People always say it will go like this: you stay up until the wee hours of the night, hurting; you will probably wake up at three in the morning with the sudden urge to just scream into your pillow; or grab a tub of ice cream, wait for the pizza to be delivered and start the first few minutes of Before Sunset only to realize you have memorized the film by heart.

But sometimes, it's somewhere between nine or ten in a Sunday morning and you're standing by the sink waiting for the boiling water to make your tea to ease last night's hang-over;  the neighbor's children starting to play outside; and the smell of dusty metropolitan sunlight and the earl grey tea makes you think of him, and the sudden realization that you could be preparing hot water for two, while he is waiting in your bed, in your old shirt; and that makes you like him more so much you don't know what to do with the cup in your hands.

That which haunts us

Every year, my father would end our visit to our late grandfather's tomb in a certain tradition. A few minutes before we leave, when the rest are packing empty plastic containers and discarded cola bottles, he would go to the back of his father's tomb, light a candle, and, from our point of view, talk to the dead. And it has always bothered me. If indeed  it was a one-way conversation, what could my father be saying to his own father; what untold stories could he be carrying for two decades now?

My father is not a very vocal person. It is very seldom that you see him show emotion, very rare to see him talk about his personal circumstances. If any, he is good at showing disappointment. He is a very stiff man, known in his school as an authoritative figure. I cannot remember a conversation with my father where we were even barely open and vulnerable. Aside from law school questions, recent political issues, and how-to's of eating healthy and staying out of trouble, I barely carry a fatherly conversation with him.

But I guess what bothers, or probably fascinates, me the most is the chance that, in all these years, my father has been confiding with someone who has already crossed the other side; speaking of words that he never had the chance to say when lolo was still alive; or telling tales of his personal demons which came after lolo's death he can never tell a single living soul. While I will probably never hear the other end of the conversation, there is a certain sadness, or fear, that I might end up like him. In thirty years, I don't want to come out, introduce a better half, tell stories I should've told when possible, to a piece of cement with a name engraved on it. I don't just want to seek peace with the dead; but to be in the same thread as every breathing, aching, hoping humans.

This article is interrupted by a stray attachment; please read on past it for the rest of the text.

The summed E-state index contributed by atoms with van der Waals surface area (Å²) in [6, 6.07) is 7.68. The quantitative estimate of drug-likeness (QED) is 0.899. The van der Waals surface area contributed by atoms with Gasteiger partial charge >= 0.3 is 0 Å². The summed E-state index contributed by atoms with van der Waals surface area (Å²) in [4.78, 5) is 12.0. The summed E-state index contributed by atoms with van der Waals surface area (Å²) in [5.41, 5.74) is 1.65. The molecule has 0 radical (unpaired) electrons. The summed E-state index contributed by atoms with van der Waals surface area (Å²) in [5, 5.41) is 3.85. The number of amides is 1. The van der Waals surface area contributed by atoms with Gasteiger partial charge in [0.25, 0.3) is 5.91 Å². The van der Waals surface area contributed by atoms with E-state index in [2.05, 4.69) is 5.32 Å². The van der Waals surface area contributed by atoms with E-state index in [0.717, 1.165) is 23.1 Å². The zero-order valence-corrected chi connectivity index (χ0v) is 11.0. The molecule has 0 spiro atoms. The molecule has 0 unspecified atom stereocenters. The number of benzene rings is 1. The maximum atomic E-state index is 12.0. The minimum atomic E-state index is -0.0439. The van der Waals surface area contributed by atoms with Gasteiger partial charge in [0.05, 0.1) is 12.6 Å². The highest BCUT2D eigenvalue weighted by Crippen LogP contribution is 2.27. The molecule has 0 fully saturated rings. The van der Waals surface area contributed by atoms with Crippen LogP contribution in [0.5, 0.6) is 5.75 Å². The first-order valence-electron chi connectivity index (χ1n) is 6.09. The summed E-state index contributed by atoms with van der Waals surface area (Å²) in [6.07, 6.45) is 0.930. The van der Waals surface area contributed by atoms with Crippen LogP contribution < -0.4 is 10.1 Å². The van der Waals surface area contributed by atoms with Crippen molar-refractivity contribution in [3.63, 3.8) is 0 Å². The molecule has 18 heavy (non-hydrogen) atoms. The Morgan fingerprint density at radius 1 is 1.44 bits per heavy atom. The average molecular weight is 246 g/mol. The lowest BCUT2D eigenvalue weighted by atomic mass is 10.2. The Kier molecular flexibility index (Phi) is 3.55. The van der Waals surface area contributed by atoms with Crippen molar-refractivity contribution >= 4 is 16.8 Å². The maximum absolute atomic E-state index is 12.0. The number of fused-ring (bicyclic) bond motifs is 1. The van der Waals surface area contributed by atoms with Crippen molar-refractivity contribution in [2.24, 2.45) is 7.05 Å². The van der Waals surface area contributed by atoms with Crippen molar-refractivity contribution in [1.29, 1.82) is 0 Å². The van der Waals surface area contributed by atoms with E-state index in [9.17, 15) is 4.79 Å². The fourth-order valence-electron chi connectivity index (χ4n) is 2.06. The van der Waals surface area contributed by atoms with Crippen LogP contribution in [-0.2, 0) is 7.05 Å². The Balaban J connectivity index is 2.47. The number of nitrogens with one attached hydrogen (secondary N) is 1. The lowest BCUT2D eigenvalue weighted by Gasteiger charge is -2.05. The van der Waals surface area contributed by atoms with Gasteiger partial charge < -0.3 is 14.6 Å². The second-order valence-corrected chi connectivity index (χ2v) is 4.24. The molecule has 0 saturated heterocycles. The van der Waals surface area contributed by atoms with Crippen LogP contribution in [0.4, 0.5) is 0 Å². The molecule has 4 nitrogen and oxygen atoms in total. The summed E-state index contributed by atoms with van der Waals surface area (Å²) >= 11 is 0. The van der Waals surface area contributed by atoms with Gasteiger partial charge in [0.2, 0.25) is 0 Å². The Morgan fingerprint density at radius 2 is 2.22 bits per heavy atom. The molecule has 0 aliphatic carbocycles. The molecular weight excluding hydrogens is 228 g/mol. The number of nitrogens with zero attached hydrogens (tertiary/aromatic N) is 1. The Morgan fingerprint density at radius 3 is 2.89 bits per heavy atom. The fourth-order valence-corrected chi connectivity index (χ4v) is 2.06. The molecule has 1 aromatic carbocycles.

It has always reminded me of the last scene of Wong Kar-Wai's In the Mood for Love. Whispering secrets in a hole in some sacred temple in Cambodia, covering the same thing in mud, and forever sealing those words, hoping that by finally getting those words out of the system. all the sadness and aches will subside, trapped in the holes forever. Only the walls of the temple know the secret, of the longing that comes with it, the horror that comes with longing. Long after the person has died, after the secrets are no longer of importance, the mud which held the secret will continue to cling in those small pockets of air trapped, as if holding on to prevent the gloomy forebodings from winding its way back.

Sometime I wonder if he got the act from my grandfather. Did lolo do the same act of seeking peace with the dead? Are there so many lives we hide from our loved ones that we, when the other end is dead, seek peace by bursting with all the words that we should've said when we had the chance? Are we so deprived of meaningful connection with the living that we need the illusion of another side to unburden our chests of whatever weights it carry?  Do I have to do the same when the time comes? Is it some kind of family tradition to hide things? Or is it human nature to not act when needed, not speak when necessary, and pretend the world is breathable despite our chests tightening from all the emotions held from within? 
My father always reminded us not to be afraid of ghosts and ghouls. But he never mentioned that it is those unspoken words and unreleased tensions that will haunt us until the end that we should be afraid of.